Should 'No Fault' Write Off Go Down as a Claim?
My car has been written off as a total loss after a motorway accident. I was not driving the car a friend was under his own insurance policy. The accident was caused by a 3rd party who admitted this to police and is to be charged accordingly.
Due to the circumstances the recovery of costs for the vehicle are being recovered as part of a civil claim. I had informed my own insurance company of this and when trying to change the policy to another vehicle was told that I would have to start a fresh policy and that I would have a claim against it. I pointed out that I was not making a claim but had informed them for information only. I was then told that because the car was a total loss that this was regarded as a claim against the vehicle. Surely this cannot be right ?
This must be a very frustrating situation for you, but it is in fact correct. I do not know all the facts surrounding this matter but certainly if your car was written off, the insurance company would want to make a claim.
Insurance PoliciesWhen you take out car insurance the insurers always want to know your personal history such as your driving habits, whether you’ve made claims before and whether you have points on your licence: They also need to weigh up the risk to the car, such as where you park it, how many miles you cover in a year, as well as the type of car it is. This is because in determining the amount of your premium, the insurers assess the risks not only of the driver but also the value/repair costs/replacement value of the car.
FaultIf you had been driving and had an accident which was your fault, they would be paying out for any damage that you caused to cars, and injury to people that your driving caused (whether or not that driving was careless or dangerous.) It follows therefore that if a third party causes damage to your car, whether or not you were driving, that car was subject to a policy of insurance.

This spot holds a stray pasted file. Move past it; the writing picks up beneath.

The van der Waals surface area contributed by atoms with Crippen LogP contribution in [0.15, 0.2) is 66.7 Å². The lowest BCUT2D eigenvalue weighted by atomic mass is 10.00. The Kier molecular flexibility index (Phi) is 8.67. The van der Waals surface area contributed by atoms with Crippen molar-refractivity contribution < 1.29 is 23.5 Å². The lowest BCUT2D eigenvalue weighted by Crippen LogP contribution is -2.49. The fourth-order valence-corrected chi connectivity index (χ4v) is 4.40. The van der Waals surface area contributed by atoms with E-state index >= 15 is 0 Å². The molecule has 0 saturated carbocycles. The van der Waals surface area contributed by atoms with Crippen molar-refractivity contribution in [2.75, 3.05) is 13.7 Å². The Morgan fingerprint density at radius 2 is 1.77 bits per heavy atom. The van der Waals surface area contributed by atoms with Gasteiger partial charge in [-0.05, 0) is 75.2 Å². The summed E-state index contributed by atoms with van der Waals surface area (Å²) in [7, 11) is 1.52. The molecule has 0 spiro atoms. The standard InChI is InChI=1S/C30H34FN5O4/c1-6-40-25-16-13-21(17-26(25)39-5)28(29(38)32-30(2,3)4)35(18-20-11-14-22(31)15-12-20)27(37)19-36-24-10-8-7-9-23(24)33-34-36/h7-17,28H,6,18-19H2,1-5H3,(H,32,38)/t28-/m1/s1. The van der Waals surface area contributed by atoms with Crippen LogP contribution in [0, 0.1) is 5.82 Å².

3rd Party FaultIn this instance, because of someone else, your car is no longer repairable or if it is repairable, the cost outweighs the value and as such it is deemed a ‘total loss’ or ‘write off.’ The insurers have an interest in this vehicle, as it was the subject of a policy of insurance underwritten by them.
Bear in mind that you weren’t driving, so it’s not a slur on you. You are also assisted by the fact that the third party has been (or is going to be) charged with an offence that suggests that his or her driving was below standard in any event.
Your insurers may want to join themselves as a party to the civil claim in order to recover the costs from the third party’s insurers, and I presume that in order to do that their policy requires you to have ‘made a claim’. This is why during the telephone conversation they had with you, they were ‘regarding’ the information you gave them as though you were in fact making a claim.